An underwater fish monitoring video camera located near a fish ladder in the Russian River recorded the first 2012 Chinook salmon on Sept. 5.
The pioneering fish is the first of thousands that are expected to enter the Russian River watershed this season in a year that shows promise for larger than normal returns.
Chinook salmon are listed as threatened under the Federal Endangered Species Act, which means a species that are likely to become extinct throughout all or a large portion of their range. The Water Agency has been actively working to restore and create habitat for the Chinook salmon for more than a decade.
“It is always an exciting time of the year when the first Chinook salmon makes its debut in the Russian River,” said Water Agency Chairwoman Shirlee Zane. “The Water Agency is working diligently with federal, state and local agencies and stakeholder partners to protect the Chinook.
"Recovering Chinook salmon in the Russian River is among our highest priorities,” Zane added.
Water Agency biologists and a team of technicians review the time lapse images seven days a week and visit the site daily to clean and maintain the cameras. The Water Agency conducts surveys to monitor fish rearing in the Russian River over the summer and will be tracking the number of salmon returning past the underwater cameras in the months to come.
The monitoring work is mandated under the State Water Resource Control Board’s Temporary Urgency Change Order. The Urgency Change Order is required under the National Marine Fishery Service’s Russian River Biological Opinion.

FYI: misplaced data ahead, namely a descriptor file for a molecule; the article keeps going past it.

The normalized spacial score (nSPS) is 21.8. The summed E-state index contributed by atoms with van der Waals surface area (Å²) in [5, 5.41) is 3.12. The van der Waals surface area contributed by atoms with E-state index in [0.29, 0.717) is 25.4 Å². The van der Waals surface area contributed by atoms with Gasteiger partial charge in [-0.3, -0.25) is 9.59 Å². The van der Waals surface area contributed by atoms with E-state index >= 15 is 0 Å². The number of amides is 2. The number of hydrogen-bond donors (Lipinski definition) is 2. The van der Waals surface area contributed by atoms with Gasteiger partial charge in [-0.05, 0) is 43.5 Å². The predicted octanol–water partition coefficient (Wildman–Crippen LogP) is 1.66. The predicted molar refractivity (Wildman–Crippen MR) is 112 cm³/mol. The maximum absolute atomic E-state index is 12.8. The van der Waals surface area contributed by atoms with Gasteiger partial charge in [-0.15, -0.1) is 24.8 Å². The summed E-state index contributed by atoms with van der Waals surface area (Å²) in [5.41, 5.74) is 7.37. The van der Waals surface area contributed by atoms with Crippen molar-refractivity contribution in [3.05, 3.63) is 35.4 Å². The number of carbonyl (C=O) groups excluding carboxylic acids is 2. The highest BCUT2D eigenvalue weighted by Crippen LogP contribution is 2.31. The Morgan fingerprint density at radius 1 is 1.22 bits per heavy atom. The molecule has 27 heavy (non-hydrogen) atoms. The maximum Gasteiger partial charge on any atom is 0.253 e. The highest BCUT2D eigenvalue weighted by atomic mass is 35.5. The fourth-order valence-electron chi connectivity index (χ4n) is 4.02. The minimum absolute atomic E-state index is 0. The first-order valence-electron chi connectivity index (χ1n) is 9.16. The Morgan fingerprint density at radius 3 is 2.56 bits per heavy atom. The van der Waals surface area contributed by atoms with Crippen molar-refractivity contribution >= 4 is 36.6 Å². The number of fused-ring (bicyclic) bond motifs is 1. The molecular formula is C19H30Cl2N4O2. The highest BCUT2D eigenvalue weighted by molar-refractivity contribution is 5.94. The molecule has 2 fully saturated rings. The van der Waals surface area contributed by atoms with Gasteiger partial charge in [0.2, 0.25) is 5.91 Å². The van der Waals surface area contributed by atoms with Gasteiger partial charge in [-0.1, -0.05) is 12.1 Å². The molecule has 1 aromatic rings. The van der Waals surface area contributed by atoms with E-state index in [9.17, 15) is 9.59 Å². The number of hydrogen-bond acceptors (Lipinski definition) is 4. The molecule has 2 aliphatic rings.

Chinook salmon currently returning to the Russian River are offspring of wild parents that spawned naturally in the upper 75 miles of the river or in Dry Creek. Unlike many steelhead and coho salmon in the Russian River, there is no hatchery production of Chinook salmon.
Fish returning to spawn are 2 to 4 years old. Spawning typically commences in November and continues through January.
Eggs incubate in the gravel for several weeks before fry emerge and begin their downstream migration to the estuary. Water Agency trapping and marking studies have shown that most juvenile Chinook salmon enter the Pacific Ocean by July of their first year of life.
Poor ocean conditions that led to low food supplies for juvenile fish in 2005 and 2006 negatively affected the abundance of adult salmon for the past several years - hence the prior years’ fishery closures along our coast.
In 2008, the Water Agency counted only 1,125 fish - our lowest total to date. In 2003, the Water Agency counted nearly 6,100 fish.
Below, in numerical order, is a total count of Chinook salmon from prior years:
The Water Agency will be updating its website with Chinook salmon counts throughout the fall. Keep track of the Chinook and view pictures at www.sonomacountywater.org/chinook. Residents are encouraged to report any active Chinook poaching or suspicious activity to the Sheriff's Department at 707.565.2121.